A recent piece by liberal pundit Paul Rosenberg says that “God is on the Ropes,” thanks to a “brilliant new science” that has the “Christian right terrified.”
Over the centuries God has shown himself remarkably resilient to every attempt to kill him off, and the odds are that He will survive this latest effort, but that doesn’t keep Rosenberg from getting teary-eyed over the thought.
The God-slaying discovery touted by Rosenberg refers to a theory, based in thermodynamics, which proposes that the emergence of life was not accidental, but necessary. The theory has been advanced by a young MIT professor named Jeremy England. According to England, “under certain conditions, matter inexorably acquires the key physical attribute associated with life.” In other words, life itself would be a product of evolution from simpler, non-living systems.
Whereas near unanimity reigns in the scientific community regarding the origins of the universe, science has had much less to offer concerning the origins of life. Natural selection, of course, presupposes life and seeks only to explain the survival and gradual change of reproducing species. It does nothing to explain the genesis of life, or how it came about given its statistical improbability.
Francis S. Collins, the director of the National Institutes of Health (NIH) and former leader of the monumental Human Genome Project, wrote that “no current hypothesis comes close to explaining how in the space of a mere 150 million years, the prebiotic environment that existed on earth gave rise to life.”
Sir Fred Hoyle, the celebrated English physicist and cosmologist, thought that the appearance of life on earth was all but impossible, from a statistical standpoint. In his 1981 book Evolution from Space (with Chandra Wickramasinghe), Hoyle calculated that the chance of obtaining the required set of enzymes for even the simplest living cell was one in 1040,000 (one followed by 40,000 zeroes). He came up with the fanciful image that the probability of life originating on earth is no greater than the chance that a hurricane, sweeping through a scrapyard, would have the luck to assemble a Boeing 747.
So if true, England’s theory would represent an incredibly important breakthrough for the scientific community. The fact that it has received only modest attention suggests that it may yet be far from verifiable, but sounds interesting nonetheless.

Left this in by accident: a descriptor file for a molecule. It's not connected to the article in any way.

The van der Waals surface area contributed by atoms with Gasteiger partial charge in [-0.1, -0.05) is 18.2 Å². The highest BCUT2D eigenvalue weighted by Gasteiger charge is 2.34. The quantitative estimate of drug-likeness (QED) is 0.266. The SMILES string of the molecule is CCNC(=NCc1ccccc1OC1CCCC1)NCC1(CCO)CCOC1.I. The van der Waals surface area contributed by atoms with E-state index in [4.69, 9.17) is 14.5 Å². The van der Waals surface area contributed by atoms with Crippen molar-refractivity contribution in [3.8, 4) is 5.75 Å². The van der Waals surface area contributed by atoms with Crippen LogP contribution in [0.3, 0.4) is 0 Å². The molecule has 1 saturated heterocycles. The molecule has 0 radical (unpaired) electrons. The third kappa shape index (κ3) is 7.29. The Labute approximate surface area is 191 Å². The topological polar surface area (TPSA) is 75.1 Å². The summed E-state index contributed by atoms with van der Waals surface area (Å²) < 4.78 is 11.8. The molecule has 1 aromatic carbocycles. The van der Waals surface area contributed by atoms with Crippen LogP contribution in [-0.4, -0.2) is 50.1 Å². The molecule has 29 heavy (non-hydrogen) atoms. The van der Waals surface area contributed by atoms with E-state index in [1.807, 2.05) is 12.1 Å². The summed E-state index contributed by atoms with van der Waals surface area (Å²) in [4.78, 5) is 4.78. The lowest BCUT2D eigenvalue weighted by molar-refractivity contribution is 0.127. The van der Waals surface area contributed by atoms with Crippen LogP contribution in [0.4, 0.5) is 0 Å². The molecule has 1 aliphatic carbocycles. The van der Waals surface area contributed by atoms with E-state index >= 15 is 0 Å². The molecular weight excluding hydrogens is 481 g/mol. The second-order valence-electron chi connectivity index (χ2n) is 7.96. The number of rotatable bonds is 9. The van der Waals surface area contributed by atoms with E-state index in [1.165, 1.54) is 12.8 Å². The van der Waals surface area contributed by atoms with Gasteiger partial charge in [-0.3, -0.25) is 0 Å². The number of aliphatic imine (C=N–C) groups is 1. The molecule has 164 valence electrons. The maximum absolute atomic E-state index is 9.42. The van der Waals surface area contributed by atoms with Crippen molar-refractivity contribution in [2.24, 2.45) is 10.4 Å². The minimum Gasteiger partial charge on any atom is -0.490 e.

But the real question becomes, why would this be a problem for believers, let alone for God? Why should Christians be afraid of the verifiable findings of science? Many on the Left still languish under the illusion that science and faith are irreconcilable adversaries, while most believers have no problem whatsoever with science and welcome its advances as testimony to the power of the human intellect and the intelligibility of creation.
As students of history know, the natural sciences grew out of Christian culture. As the sociologist Rodney Stark has so convincingly shown, science was “still-born” in the great civilizations of the ancient world, except in Christian civilization. Why is it, Stark asks, that empirical science and the scientific method did not develop in China (with its sophisticated society), in India (with its philosophical schools), in Arabia (with its advanced mathematics), in Japan (with its dedicated craftsmen and technologies), or even in ancient Greece or Rome?
Science flourished in societies where a Christian mindset understood nature to be ordered and intelligible, the work of an intelligent Creator. Far from being an obstacle to science, Christian soil was the necessary humus where science took root.
Liberal humbugs like Paul Rosenberg will continue to try to pit science against faith, hoping against hope that they will be able to put “God on the ropes.” Based on the historical record, I wouldn’t hold my breath.
Follow Thomas D. Williams on Twitter @tdwilliamsrome